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Tanzania: British High Commissioner commends move on parks

Discussion in 'Jukwaa la Siasa' started by nngu007, Jan 31, 2012.

  1. nngu007

    nngu007 JF-Expert Member

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    Jan 31, 2012
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    Published On: Tue, Jan 31st, 2012
    Tanzania |
    Published On: Tue, Jan 31st, 2012


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    British High Commissioner to Tanzania, Diane Louise Corner


    The British High Commissioner to Tanzania, Ms Diane Corner, said the proposed Science and Technology parks to be established in Arushawas a positive move in the country's higher education advancements.


    Speaking here after completing a tour of ArushaRegion, the envoy also stated that the increasing number of students in primary and secondary schools as well as lower learning institutions should be in sync with improving the quality of education.

    Tanzania
    is in the process of building a technology city and Science Park in Karangai area of Meru District. This establishment will be part of the Nelson Mandela African Institute of Science and Technology which, so far, has four fully-fledged universities on the African continent.


    Ambassador Corner stated that, for almost a decade, Tanzania has been one of the countries in Africa which has made considerable efforts to improve its education system.

    "This is a very good and positive development but it is also the high time for Tanzania to embark on finding ways that will help to improve the quality of education offered," Ms Corner said. The official said, for years, through its agencies and international organizations, the UK government has been at the forefront of supporting education in Tanzania.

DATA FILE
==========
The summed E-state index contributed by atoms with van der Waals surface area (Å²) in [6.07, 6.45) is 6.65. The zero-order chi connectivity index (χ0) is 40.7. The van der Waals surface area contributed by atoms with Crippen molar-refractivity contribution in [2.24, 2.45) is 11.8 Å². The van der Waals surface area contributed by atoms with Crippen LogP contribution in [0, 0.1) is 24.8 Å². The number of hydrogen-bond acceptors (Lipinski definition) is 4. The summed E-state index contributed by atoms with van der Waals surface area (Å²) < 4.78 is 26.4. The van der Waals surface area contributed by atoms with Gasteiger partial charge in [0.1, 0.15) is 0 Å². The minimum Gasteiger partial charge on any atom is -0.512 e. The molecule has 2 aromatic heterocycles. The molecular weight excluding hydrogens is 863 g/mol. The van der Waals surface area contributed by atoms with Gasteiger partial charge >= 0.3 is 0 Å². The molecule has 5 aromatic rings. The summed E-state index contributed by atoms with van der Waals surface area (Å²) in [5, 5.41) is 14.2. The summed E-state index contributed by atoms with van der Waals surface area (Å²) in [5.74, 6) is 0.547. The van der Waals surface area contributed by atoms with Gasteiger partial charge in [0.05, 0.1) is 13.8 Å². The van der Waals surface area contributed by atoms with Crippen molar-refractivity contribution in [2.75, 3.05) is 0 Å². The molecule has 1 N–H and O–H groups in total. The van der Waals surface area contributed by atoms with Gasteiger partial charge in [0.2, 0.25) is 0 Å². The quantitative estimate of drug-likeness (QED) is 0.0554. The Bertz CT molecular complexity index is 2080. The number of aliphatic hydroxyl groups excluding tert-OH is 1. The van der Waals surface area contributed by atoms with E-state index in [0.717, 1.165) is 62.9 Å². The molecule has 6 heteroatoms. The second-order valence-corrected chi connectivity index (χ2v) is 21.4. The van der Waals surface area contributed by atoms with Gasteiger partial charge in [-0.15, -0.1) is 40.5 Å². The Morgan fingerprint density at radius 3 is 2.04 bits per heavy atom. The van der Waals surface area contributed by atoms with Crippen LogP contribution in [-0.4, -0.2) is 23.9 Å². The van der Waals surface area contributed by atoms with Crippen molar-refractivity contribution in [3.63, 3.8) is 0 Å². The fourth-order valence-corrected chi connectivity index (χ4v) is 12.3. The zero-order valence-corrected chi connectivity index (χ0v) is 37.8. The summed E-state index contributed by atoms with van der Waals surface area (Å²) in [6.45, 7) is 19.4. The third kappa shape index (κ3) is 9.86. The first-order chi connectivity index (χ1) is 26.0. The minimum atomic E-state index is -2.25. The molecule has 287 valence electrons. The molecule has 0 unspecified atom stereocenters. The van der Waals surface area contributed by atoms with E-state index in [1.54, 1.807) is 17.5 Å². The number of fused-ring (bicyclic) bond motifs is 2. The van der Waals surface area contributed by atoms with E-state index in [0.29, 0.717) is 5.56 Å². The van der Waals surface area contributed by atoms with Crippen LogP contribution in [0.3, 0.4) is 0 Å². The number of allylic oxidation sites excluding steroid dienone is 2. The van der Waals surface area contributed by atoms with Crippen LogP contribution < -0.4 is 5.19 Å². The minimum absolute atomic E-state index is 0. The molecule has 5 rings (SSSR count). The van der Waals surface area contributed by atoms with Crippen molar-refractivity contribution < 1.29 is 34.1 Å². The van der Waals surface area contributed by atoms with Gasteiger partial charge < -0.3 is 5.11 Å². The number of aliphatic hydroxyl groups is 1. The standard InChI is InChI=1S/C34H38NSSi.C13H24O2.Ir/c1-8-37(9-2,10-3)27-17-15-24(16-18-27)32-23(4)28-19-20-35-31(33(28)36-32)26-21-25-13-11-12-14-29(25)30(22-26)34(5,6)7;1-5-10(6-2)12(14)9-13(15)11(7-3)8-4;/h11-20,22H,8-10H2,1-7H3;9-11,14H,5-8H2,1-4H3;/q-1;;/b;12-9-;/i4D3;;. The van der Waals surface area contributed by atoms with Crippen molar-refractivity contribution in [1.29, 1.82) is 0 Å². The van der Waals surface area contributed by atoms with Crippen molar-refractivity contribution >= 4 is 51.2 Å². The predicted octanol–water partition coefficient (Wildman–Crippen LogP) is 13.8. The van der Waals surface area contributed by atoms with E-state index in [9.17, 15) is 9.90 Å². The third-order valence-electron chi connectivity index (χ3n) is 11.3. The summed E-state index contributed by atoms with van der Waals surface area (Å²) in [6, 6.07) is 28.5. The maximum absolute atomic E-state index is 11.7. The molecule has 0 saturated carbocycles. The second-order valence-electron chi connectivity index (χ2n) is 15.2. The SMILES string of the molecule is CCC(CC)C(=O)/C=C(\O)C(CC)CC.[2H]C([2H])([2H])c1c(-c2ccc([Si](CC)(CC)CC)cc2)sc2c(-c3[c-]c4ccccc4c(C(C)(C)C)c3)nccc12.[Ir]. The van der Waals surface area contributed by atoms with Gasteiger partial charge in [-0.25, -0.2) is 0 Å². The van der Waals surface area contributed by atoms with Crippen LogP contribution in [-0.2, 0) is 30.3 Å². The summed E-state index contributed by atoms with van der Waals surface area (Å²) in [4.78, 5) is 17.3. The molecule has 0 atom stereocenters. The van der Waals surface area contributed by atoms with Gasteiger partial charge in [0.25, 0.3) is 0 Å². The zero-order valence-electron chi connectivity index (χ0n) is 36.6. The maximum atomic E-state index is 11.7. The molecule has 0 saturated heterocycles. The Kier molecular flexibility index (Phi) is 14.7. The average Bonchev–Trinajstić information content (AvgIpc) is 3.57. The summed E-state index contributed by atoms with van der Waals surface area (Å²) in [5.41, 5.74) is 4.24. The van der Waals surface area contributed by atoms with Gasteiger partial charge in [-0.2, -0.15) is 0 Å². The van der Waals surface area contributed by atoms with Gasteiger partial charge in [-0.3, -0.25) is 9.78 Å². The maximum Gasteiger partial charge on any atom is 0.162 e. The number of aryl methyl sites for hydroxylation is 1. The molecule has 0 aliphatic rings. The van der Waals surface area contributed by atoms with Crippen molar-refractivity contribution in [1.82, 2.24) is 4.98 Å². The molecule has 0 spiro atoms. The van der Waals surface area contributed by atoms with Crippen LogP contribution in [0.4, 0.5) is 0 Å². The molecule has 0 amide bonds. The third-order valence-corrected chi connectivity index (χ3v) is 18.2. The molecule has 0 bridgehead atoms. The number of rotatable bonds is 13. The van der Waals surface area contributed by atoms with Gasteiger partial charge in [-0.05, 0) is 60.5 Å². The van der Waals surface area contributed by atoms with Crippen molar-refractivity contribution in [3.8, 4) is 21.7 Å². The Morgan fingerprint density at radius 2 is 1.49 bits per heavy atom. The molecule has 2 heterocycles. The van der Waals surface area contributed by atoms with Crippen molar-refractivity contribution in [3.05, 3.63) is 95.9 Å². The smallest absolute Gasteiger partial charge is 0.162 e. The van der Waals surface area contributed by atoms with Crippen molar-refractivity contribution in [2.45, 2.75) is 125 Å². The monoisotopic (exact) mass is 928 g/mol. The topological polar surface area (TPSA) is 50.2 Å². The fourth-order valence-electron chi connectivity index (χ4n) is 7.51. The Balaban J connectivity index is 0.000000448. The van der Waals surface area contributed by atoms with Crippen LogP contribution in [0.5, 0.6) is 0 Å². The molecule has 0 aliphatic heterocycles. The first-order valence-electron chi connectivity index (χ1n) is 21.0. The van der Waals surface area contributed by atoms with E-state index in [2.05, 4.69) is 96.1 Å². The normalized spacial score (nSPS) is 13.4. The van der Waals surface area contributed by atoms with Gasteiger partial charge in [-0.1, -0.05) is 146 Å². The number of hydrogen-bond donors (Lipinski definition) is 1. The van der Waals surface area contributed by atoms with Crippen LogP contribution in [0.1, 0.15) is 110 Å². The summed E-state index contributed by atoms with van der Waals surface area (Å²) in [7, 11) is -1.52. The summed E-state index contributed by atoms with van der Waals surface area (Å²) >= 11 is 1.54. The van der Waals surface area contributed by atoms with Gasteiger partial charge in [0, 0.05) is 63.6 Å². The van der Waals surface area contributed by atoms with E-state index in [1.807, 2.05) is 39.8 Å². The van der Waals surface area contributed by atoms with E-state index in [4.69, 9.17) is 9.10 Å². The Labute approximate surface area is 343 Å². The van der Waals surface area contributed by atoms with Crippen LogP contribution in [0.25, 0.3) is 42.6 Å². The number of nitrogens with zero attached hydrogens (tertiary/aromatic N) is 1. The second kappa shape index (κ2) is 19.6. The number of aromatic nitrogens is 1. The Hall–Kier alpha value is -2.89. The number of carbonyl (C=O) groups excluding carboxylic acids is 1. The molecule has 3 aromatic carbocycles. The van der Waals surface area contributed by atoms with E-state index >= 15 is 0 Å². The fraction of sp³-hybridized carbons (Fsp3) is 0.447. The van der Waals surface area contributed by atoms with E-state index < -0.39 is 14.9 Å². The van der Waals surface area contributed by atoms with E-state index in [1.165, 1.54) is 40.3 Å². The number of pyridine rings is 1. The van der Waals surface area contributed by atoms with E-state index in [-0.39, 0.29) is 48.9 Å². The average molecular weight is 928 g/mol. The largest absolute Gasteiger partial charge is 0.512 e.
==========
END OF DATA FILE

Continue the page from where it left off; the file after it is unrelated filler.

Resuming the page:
Ms Corner also expressed her optimism over the establishment of the Tanzanian Chapter for the Nelson Mandela African Institutes for Science and Technology (NM-AIST) in Arusha, describing the local institute as "unique" and "potential" for Tanzania and Africa as a whole, set to be a hub of excellence in the region and the rest of the continent.


    NM-AIST is set to draw its students mainly from eastern, central and southern Africa and its post-graduate programmes would focus on science, technology and engineering. Its lecturers are expected to come from universities in Tanzania, East Africa and across the world, but notably the United States, South Korea and Japan.


    The idea to establish such an institute was hatched by think tanks in Africa in 2002 with the aim to train more scientific experts in Africa in order to enable the continent catch up with the rest of the world in knowledge and skills. "During my visit at the college I was told that the Institute would only enroll students who will pursue postgraduate degrees (doctorate and masters) in various scientific and engineering disciplines.


    "This is a very good idea in fostering science and technology in Africa," she said. She added: "I am aware that they are planning to build science and technology parks as is the case in the UK – this is a very good move."


    By MARC NKWAME, Tanzania Daily News


     
  2. nngu007

    nngu007 JF-Expert Member

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    Arusha kutakuwa na Wanyama Wangapi? Vyama Vingapi? na Vyuo Vingapi vya Elimu??
     
  3. P

    Pascal Mayalla JF-Expert Member

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    Huyu mama balozi mimi namkubali sana!.
     
  4. G

    Game Theory JF-Expert Member

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    why not Pemba?
     
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